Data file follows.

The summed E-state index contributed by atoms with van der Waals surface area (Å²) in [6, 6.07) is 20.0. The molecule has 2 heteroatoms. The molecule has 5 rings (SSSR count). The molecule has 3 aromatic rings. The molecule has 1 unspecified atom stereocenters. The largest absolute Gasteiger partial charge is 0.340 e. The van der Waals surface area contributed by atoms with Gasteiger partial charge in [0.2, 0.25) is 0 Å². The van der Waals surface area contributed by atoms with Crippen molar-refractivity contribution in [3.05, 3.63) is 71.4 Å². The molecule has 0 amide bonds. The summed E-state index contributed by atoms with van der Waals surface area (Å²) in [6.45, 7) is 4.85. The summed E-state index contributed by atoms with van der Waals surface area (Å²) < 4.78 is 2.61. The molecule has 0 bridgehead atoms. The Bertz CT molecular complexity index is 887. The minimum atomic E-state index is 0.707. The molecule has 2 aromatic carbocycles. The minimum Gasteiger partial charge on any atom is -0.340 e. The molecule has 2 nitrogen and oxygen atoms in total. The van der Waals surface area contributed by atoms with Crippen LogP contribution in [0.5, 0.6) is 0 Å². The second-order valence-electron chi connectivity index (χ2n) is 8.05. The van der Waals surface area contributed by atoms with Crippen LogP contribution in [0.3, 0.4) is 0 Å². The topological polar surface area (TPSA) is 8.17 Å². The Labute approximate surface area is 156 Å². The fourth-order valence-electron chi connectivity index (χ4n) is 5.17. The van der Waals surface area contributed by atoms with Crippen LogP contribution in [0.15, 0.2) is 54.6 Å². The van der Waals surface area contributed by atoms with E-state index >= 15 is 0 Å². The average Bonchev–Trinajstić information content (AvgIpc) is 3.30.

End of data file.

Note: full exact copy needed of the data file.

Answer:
The summed E-state index contributed by atoms with van der Waals surface area (Å²) in [6, 6.07) is 20.0. The molecule has 2 heteroatoms. The molecule has 5 rings (SSSR count). The molecule has 3 aromatic rings. The molecule has 1 unspecified atom stereocenters. The largest absolute Gasteiger partial charge is 0.340 e. The van der Waals surface area contributed by atoms with Gasteiger partial charge in [0.2, 0.25) is 0 Å². The van der Waals surface area contributed by atoms with Crippen molar-refractivity contribution in [3.05, 3.63) is 71.4 Å². The molecule has 0 amide bonds. The summed E-state index contributed by atoms with van der Waals surface area (Å²) in [6.45, 7) is 4.85. The summed E-state index contributed by atoms with van der Waals surface area (Å²) < 4.78 is 2.61. The molecule has 0 bridgehead atoms. The Bertz CT molecular complexity index is 887. The minimum atomic E-state index is 0.707. The molecule has 2 aromatic carbocycles. The minimum Gasteiger partial charge on any atom is -0.340 e. The molecule has 2 nitrogen and oxygen atoms in total. The van der Waals surface area contributed by atoms with Crippen LogP contribution in [0.5, 0.6) is 0 Å². The second-order valence-electron chi connectivity index (χ2n) is 8.05. The van der Waals surface area contributed by atoms with Crippen LogP contribution in [0.3, 0.4) is 0 Å². The topological polar surface area (TPSA) is 8.17 Å². The Labute approximate surface area is 156 Å². The fourth-order valence-electron chi connectivity index (χ4n) is 5.17. The van der Waals surface area contributed by atoms with Crippen LogP contribution in [0.15, 0.2) is 54.6 Å². The van der Waals surface area contributed by atoms with E-state index >= 15 is 0 Å². The average Bonchev–Trinajstić information content (AvgIpc) is 3.30.